Socialist Worker

New fears over PFI profits show how bosses see the prospect of a Labour government

by Tomáš Tengely-Evans
Issue No. 2581

John McDonnell supporting blacklisted workers fight against PFI firms, including the Laing group

John McDonnell supporting blacklisted workers' fight against PFI firms, including the Laing group (Pic: Guy Smallman)

A row over Private Finance Initiatives (PFI) shows how bosses are preparing for the possibility of Jeremy Corbyn walking into Downing Street.

And that Labour’s left wing leadership, fearful of a backlash at their policies, is softening the party’s programme to reassure business.

John Laing Infrastructure Fund (JLIF) gave a shareholders’ update this week warning about Labour’s plans for PFI schemes. Shadow chancellor John McDonnell promised at Labour’s party conference to take existing PFI schemes “back in-house”.

If this happened, the giant warned that it would receive only 86 percent of its portfolio value—around £750 million. Within 24 hours its shares fell by 3.8 percent—on top of a 13 percent fall since a record high in September.

And JLIF isn’t the only one. The bosses’ Financial Times newspaper noted that other infrastructure funds with PFI investments have been “experiencing a sell-off since the Labour Party conference”.

Others piled in to rubbish McDonnell’s plans. Construction News, the industry’s house magazine, attacked Labour. And CBI director Carolyn Fairbairn said, “The shadow chancellor’s vision of massive state intervention is the wrong plan at the wrong time.

“Forced nationalisation of large parts of British industry would send investors running for the hills.”

Bosses are right to be worried because they have a lot to lose. PFI schemes mushroomed under Tony Blair’s New Labour governments—and the likes of JLIF have leached billions from public services.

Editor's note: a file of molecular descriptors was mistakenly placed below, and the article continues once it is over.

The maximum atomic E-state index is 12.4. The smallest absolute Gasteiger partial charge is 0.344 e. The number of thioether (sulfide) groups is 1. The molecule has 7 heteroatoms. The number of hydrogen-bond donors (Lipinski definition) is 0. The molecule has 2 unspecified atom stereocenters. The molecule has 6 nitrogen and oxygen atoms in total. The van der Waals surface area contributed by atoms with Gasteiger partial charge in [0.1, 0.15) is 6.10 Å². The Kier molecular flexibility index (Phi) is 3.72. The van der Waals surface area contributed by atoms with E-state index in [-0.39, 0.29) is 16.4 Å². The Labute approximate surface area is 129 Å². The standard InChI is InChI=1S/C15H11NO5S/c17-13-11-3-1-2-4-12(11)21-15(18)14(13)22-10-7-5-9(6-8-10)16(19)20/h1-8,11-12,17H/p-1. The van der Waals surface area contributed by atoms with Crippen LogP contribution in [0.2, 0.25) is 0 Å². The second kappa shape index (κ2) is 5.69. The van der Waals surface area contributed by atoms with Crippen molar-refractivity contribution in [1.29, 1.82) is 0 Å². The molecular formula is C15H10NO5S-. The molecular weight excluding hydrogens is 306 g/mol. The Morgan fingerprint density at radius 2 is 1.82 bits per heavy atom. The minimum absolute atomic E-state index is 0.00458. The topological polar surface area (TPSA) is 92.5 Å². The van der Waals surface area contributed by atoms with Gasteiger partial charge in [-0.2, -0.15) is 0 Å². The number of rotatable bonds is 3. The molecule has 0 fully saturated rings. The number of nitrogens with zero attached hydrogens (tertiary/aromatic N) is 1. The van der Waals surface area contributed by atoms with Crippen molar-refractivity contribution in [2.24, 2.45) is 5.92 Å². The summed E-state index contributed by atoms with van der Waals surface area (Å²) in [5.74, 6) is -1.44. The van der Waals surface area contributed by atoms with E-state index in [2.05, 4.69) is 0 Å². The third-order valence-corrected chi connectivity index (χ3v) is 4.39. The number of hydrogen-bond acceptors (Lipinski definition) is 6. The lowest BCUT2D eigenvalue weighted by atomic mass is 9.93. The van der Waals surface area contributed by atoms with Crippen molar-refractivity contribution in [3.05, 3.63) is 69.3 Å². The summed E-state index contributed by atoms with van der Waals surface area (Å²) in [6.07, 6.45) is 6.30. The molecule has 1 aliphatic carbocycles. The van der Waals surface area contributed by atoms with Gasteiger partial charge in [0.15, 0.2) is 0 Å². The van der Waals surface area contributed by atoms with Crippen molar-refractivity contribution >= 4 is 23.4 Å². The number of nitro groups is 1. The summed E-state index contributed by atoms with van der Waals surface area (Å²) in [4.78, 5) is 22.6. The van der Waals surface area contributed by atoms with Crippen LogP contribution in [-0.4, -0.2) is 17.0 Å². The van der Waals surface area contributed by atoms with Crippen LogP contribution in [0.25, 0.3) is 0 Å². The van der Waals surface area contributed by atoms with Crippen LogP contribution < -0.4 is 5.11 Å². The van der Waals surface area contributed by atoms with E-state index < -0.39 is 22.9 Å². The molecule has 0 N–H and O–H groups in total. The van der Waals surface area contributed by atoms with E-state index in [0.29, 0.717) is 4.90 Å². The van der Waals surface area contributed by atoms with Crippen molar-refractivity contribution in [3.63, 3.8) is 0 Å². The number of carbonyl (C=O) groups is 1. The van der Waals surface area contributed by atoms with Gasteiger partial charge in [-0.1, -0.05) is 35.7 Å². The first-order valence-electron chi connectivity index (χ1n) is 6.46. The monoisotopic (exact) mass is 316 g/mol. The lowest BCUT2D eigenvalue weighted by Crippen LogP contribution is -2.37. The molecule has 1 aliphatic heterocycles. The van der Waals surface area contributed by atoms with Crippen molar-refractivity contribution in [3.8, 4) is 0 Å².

For instance, JLIF owns 30 percent of the PFI scheme at Peterborough and Stamford Hospitals NHS Trust.

Of £212 million in payments made by the trust to JLIF, £80 million went straight into profits before corporation tax. And according to one JLIF financial report, the Guernsey-registered firm paid barely over 2.5 percent in corporation tax on its £43,698,000 in profits.


Faced with losing out, some bosses are looking to pressure Labour to water down its radicalism. They could accept Labour’s long-term infrastructure investment plans—as long as their profits aren’t challenged.

JLIF’s briefing noted that McDonnell’s “statement was subsequently softened by other members of the Labour Party”. Labour has since said it will review the PFI schemes it deems are bad value for money, rather than promise to take them back into public ownership.

This points to a broader problem facing Labour’s leadership. Labour knows that it would face opposition from bosses if elected. So it’s hoping to buy them off by defending the European Union’s neoliberal single market.

The liberal Observer newspaper reported that Labour’s “claim of a day-to-day relationship” with business “is no exaggeration”. “There is a revolving door in Labour’s gleaming offices, with one business representative leaving as another enters,” it said.

But the bosses are more spooked by any real socialist challenge from Corbyn than the Tories’ Brexit problems.

Corbyn began Labour’s general election campaign by attacking the Tories’ “rigged system” that had enriched the bosses at the expense of ordinary people. “If I were Southern Rail or if I was Philip Green, I’d be worried about a Labour government,” he said.

Labour should carry on trying to worry the bosses—not reassure them in the vain hope of winning over their support from the Tories.

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